The Rev. William A Baker, Jr., 1920-2013

January 02, 2014
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Sad news received from the Rev. Beverly Van Horne, serving as transitional pastor at Trinity Church CWE, on December 27, 2013:

Our beloved Bill Baker, Associate Priest at Trinity, died this morning with family at his bedside. I know you join me in giving thanks for his life, and in offering the family our deepest condolences. "Give rest, O Christ, to your servant with your saints, where sorrow and pain are no more, neither sighing, but life everlasting. May Bill's soul and the souls of all the righteous through the mercy of God rest in peace."

The Memorial Service for the Rev. Bill Baker will be at Christ Church Cathedral on Saturday, January 4 at 2 pm, Bishop Smith presiding. A reception will follow.

The Burial Service for Bill will be at Trinity CWE on Sunday, January 5 at 2pm. A reception will follow.

Obituary in the St. Louis Post-Dispatch.

In lieu of flowers, memorial contributions to Trinity Episcopal Food Ministry, 600 North Euclid Ave., St. Louis, MO 63108 or The Educational Center, 1801 East Fifth St., Suite 210, Charlotte, NC, 28204.

In the June 2006 edition of Trinity's newspaper, Bill and his wife Fritzi were the subject of a profile:

BakerBillFritzi2006.JPGBill and Fritzi (a.k.a. Ann Catherine) were married in Cincinnati, OH in 1973. Before they got to that point in their lives went something like this. Bill was born and grew up in the hills of Tennessee, near Knoxville. He attended George Washington University in Washington, D.C. and then worked as a police officer who had a knack for taking dictation on a typewriter. Thus he became secretary to the captain of the Capitol Police Force and often got to escort President Franklin D., Roosevelt to the door of Congress. He finished college at the University of Virgina before World War II and became a Navy flyer during the war. After the war, married, with two children, and still in Columbus, he went into the custom tailoring business, while also being sales manager at an auto agency. Something else was tugging at him however.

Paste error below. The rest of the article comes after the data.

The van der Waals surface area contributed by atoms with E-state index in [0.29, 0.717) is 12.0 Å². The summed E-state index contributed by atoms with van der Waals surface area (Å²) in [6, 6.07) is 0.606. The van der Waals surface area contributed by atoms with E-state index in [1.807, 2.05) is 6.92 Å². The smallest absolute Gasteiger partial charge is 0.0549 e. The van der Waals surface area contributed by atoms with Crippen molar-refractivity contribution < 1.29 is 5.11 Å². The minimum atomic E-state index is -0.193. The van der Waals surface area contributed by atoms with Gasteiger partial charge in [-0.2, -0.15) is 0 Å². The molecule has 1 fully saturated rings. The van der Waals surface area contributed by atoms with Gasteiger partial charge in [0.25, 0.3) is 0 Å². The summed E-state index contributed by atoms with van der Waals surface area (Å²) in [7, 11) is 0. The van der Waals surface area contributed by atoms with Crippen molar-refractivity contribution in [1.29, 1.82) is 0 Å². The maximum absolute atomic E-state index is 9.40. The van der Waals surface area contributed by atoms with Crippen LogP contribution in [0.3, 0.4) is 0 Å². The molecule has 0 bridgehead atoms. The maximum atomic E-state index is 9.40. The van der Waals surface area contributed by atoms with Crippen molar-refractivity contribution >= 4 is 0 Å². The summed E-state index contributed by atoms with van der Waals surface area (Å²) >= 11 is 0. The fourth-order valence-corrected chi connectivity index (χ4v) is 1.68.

Bill grew up in the First Christian Church, but had been attracted to the smells and bells of the Episcopal Church he visited with cousins in Louisville. He was later confirmed Episcopalian, and then, in the early 60s attended and graduated from Bexley Hall Seminary in Kenyon, OH. After ordination in 1962, he first served at the Church of St. Thomas in Cincinnati.

Fritzi, a “cradle Episcopalian” grew up in Cincinnati. When asked about the name that most of us call her, she said that when her mother was pregnant the baby she was carrying was referred to as “Fritz.” Upon arrival that got changed to Fritzi, however and, obviously, it stuck! Hollins College in Virginia (which she proudly says is still an all-girls’ school) took her away from the mid-West. After graduation she studied art history and painting at the Art Students’ League in New York City before returning to Cincinnati and working for a graphic arts studio in that city. Then came marriage and motherhood. The church her family attended was the Church of St. Thomas where she came to know Bill.

Several years later, Bill moved on to become to become rector of St. John’s in Worthington, OH near Columbus. Eventually Bill and Fritzi, both of whom were now divorced, renewed their friendship and were married in 1973. They headed for St. Louis where Bill had been hired as Associate Director of the Educational Center. This organization began here in 1845 as the Episcopal Home for Children with funds given by Henry Shaw. In the 1930s its name was changed to the current one and there is no longer an Episcopal connection.

Fritzi found work as Director of Religious Education at Church of the Good Shepherd under the Rev. Claudius Miller. Fritzi later became President of the Board of the Ed Center and is still working there in the Bible study program called The Bible Workbench.

In the mid-70s Bill became associated with the Church of St. Michael and St. George and worked as a priest there for about a decade. Since then he has done interim work in Pike County and a lot of supply work in the St. Louis area. Bill got to know Trinity through our long-time rector Bill Chapman, who had many connections with the Ed Center and its staff. During the Rev. Jennifer Phillips’ tenure here, Bill Baker became a frequent Rite I celebrant at the 8 a.m. Sunday service and now, of course, he is an affiliate along with the Rev. Michael Randolph.

Fritzi is well-ensconced here too, serving faithfully as one of the altar personnel on Sundays. Because she was unable to acolyte like the “guys” in the Cincinnati church of her youth, she says she in enjoying being in this rotation immensely. Here at Trinity, as well as within the diocese, both Bakers have an intense interest in and actively support OASIS. Becoming a part of OASIS was a non-issue says Fritzi, who was stunned at how much of an issue it has turned out to be for our national church. Bill says it is his observation that most people here at Trinity “have a pretty good sense of who they are, which is really affirming for me.”

Bill and Fritzi jointly have “almost” 11 grandchildren, with one on the way. Fritzi enjoys Yoga, and has for some 30 years. Bill says he has always enjoyed business and has a real passion for writing. We anxiously await to see what happens next in the busy lives of two of our most enthusiastic parishioners – Bill and Fritzi Baker!

http://trinityepiscopal.net/archives/n0606.pdf

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